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Obasan – Joy Kogawa



Posted September 1, 2016 by

Obasan – Joy Kogawa – 1981


Reviewed by: Dave         Date: 25 January 2002

In the introduction, the author states that “Although this novel is based on historical events, and many of the persons named are real, most of the characters are fictional.” Without this explanation I would have never categorized Obasan as a novel. As I read it, I rarely felt as though I was reading a novel… I felt like I was reading a memoir. That is not a negative thing, (I love memoirs) but so much of what is in Obasan seems like… non-fiction. I wish it had just come right out with it and said… THIS IS A MEMOIR. Skip the fiction altogether. It’s confusing… did this or did this NOT actually happen to the author? It simply does not read like a novel. And perhaps that is a credit to the author’s skill. I don’t know. But if, for instance, the many dream sequences are “fictional”, then I conclude that Kogawa’s imagination and daring lost me more than once… Here is one such scene (by the way, there are no typos in this example): “I am in a hospital. Father is in a hospital. A chicken is in a hospital. Father is a chicken is a dream that I am in a hospital where my neck and chin are covered with a thick red stubble of hair and I am reading the table of contents of a book that has no contents.” These type of dream sequences (and there’s many of them) seem nonsensical and don’t add much to the overall “story” of Obasan… but if they are presented as “memoir” I can tolerate them much better. In other words, many moments, many chapters, I felt were not fictionally justified… they went nowhere! There seemed no purpose in making them up. At the end of the book I wondered why I had to know all that stuff about Old Man Gower next door UNLESS THIS IS A MEMOIR.

ObasanBut Obasan is important for its historical significance. I am shamed to say that as a Canadian, I was not even aware of the persecution of the Japanese that took place in this country during World War II. Obasan is an appalling record of these terrible injustices. With the excuse that Canadians of Japanese origin represented a threat to national security, the Government of Canada passed a series of racially discriminatory (and racially motivated) laws and policies. In 1941, thousands were expelled from the province of B.C. (especially the coastal regions) and pushed inland and into Alberta for “resettlement”. Property was seized and disposed of at the whim of the Government. Public pressure increased as the War went on, and by 1945, families that were already fractured and separated were permanently destroyed. A choice to go east of the Rockies or to Japan was presented without time for consultation with separated parents and children. Failure to make a swift choice was labelled as “non-cooperation”. Obasan is the story of one such family that endured great hardships during this period. It begins in 1972, when the main character Naomi Nakane (now a schoolteacher) receives a phone call that her Uncle has passed away. She goes to comfort her grieving Aunt Obasan, and discovers a package that has recently arrived from another Aunt (Emily). Aunt Emily represents the uprooting of the past… she seeks to make sense of it all, and her package contains important documents and letters that Naomi would prefer to leave in the past. Soon Aunt Emily herself arrives at the house, and as she begins her uprooting, Naomi says with a tired sigh, “Life is so short, the past so long. Shouldn’t we turn the page and move on?” “The past is the future,” Aunt Emily replies.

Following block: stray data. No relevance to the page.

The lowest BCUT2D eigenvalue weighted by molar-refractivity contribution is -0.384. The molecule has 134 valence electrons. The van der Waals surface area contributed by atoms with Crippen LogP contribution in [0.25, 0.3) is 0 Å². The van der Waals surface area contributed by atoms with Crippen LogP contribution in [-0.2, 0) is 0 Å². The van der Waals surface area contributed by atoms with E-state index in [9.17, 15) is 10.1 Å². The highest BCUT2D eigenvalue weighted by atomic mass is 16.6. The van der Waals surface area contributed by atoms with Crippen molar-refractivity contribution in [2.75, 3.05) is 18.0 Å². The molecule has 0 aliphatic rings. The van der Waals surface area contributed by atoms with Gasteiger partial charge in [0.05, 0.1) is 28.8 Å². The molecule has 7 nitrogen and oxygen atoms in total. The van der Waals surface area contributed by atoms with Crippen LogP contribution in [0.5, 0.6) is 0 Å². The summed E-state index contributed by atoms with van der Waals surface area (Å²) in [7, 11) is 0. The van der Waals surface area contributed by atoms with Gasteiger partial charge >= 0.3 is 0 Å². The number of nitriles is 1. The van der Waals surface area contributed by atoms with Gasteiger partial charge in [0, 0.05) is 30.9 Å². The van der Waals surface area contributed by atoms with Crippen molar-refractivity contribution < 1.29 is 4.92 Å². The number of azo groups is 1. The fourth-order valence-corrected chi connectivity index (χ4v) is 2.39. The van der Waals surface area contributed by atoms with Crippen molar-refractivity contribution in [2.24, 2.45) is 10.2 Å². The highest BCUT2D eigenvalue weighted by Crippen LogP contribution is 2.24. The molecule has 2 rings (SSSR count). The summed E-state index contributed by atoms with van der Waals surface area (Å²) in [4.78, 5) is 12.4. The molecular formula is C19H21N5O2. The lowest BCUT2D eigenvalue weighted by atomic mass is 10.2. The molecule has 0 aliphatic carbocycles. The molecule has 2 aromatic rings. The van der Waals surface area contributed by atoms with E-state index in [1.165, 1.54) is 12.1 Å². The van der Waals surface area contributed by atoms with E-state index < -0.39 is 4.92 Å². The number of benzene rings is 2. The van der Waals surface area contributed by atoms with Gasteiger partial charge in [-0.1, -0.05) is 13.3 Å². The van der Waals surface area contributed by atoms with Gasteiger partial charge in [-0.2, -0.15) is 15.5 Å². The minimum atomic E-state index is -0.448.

And so begins the story of Naomi’s life… through her own recollections, through dream sequences, Aunt Emily’s journal, newspaper clippings, government documents, letters… the story is told. Exactly what happened to Naomi’s mother and father?

The story returns in the end to 1972, where the adult Naomi reflects on how they were treated as a family and as a people. “The Government makes paper airplanes out of our lives and files us out the windows.” It is reprehensible, a terrible reproach, that one person summarizes this period in Canadian history in such a way… and nothing short of a tragedy that thousands do!

ReadLit Team


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